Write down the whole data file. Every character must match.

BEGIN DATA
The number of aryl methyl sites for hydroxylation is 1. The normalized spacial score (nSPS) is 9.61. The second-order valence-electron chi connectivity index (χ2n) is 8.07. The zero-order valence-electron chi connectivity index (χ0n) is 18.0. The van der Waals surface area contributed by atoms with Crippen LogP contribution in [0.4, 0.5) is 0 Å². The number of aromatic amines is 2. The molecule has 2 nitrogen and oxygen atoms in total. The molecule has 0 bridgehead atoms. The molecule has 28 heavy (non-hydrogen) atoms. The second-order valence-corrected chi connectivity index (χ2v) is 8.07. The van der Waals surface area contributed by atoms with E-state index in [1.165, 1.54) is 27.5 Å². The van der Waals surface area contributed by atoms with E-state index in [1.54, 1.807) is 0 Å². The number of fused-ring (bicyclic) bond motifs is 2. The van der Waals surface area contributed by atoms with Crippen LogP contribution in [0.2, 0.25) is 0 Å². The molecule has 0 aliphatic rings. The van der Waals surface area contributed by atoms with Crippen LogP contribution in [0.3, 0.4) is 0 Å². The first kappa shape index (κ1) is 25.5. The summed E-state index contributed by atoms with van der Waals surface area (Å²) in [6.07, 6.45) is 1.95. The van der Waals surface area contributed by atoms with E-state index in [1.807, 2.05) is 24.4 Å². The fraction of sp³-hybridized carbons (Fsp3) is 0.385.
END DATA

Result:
The number of aryl methyl sites for hydroxylation is 1. The normalized spacial score (nSPS) is 9.61. The second-order valence-electron chi connectivity index (χ2n) is 8.07. The zero-order valence-electron chi connectivity index (χ0n) is 18.0. The van der Waals surface area contributed by atoms with Crippen LogP contribution in [0.4, 0.5) is 0 Å². The number of aromatic amines is 2. The molecule has 2 nitrogen and oxygen atoms in total. The molecule has 0 bridgehead atoms. The molecule has 28 heavy (non-hydrogen) atoms. The second-order valence-corrected chi connectivity index (χ2v) is 8.07. The van der Waals surface area contributed by atoms with E-state index in [1.165, 1.54) is 27.5 Å². The van der Waals surface area contributed by atoms with E-state index in [1.54, 1.807) is 0 Å². The number of fused-ring (bicyclic) bond motifs is 2. The van der Waals surface area contributed by atoms with Crippen LogP contribution in [0.2, 0.25) is 0 Å². The molecule has 0 aliphatic rings. The van der Waals surface area contributed by atoms with Crippen LogP contribution in [0.3, 0.4) is 0 Å². The first kappa shape index (κ1) is 25.5. The summed E-state index contributed by atoms with van der Waals surface area (Å²) in [6.07, 6.45) is 1.95. The van der Waals surface area contributed by atoms with E-state index in [1.807, 2.05) is 24.4 Å². The fraction of sp³-hybridized carbons (Fsp3) is 0.385.